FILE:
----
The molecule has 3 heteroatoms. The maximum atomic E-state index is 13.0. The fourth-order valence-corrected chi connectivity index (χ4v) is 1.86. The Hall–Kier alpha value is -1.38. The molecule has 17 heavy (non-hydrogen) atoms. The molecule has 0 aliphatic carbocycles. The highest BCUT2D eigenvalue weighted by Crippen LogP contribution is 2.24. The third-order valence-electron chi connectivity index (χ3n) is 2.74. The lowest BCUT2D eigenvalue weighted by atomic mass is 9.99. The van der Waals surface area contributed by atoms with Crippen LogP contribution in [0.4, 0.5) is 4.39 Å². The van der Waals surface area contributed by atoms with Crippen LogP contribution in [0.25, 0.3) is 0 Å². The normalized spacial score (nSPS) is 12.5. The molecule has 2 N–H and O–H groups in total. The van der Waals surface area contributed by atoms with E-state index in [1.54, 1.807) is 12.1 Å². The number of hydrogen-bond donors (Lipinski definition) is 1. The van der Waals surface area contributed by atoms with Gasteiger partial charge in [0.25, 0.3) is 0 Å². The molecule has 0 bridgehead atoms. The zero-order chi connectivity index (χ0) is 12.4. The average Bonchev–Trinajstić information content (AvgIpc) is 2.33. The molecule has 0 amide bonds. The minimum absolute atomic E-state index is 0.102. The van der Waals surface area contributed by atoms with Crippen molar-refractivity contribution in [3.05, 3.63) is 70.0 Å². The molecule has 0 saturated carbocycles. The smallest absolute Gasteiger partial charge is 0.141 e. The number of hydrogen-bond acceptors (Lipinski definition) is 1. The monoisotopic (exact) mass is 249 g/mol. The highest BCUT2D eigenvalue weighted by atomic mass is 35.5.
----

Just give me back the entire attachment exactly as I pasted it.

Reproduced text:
The molecule has 3 heteroatoms. The maximum atomic E-state index is 13.0. The fourth-order valence-corrected chi connectivity index (χ4v) is 1.86. The Hall–Kier alpha value is -1.38. The molecule has 17 heavy (non-hydrogen) atoms. The molecule has 0 aliphatic carbocycles. The highest BCUT2D eigenvalue weighted by Crippen LogP contribution is 2.24. The third-order valence-electron chi connectivity index (χ3n) is 2.74. The lowest BCUT2D eigenvalue weighted by atomic mass is 9.99. The van der Waals surface area contributed by atoms with Crippen LogP contribution in [0.4, 0.5) is 4.39 Å². The van der Waals surface area contributed by atoms with Crippen LogP contribution in [0.25, 0.3) is 0 Å². The normalized spacial score (nSPS) is 12.5. The molecule has 2 N–H and O–H groups in total. The van der Waals surface area contributed by atoms with E-state index in [1.54, 1.807) is 12.1 Å². The number of hydrogen-bond donors (Lipinski definition) is 1. The van der Waals surface area contributed by atoms with Gasteiger partial charge in [0.25, 0.3) is 0 Å². The molecule has 0 bridgehead atoms. The zero-order chi connectivity index (χ0) is 12.4. The average Bonchev–Trinajstić information content (AvgIpc) is 2.33. The molecule has 0 amide bonds. The minimum absolute atomic E-state index is 0.102. The van der Waals surface area contributed by atoms with Crippen molar-refractivity contribution in [3.05, 3.63) is 70.0 Å². The molecule has 0 saturated carbocycles. The smallest absolute Gasteiger partial charge is 0.141 e. The number of hydrogen-bond acceptors (Lipinski definition) is 1. The monoisotopic (exact) mass is 249 g/mol. The highest BCUT2D eigenvalue weighted by atomic mass is 35.5.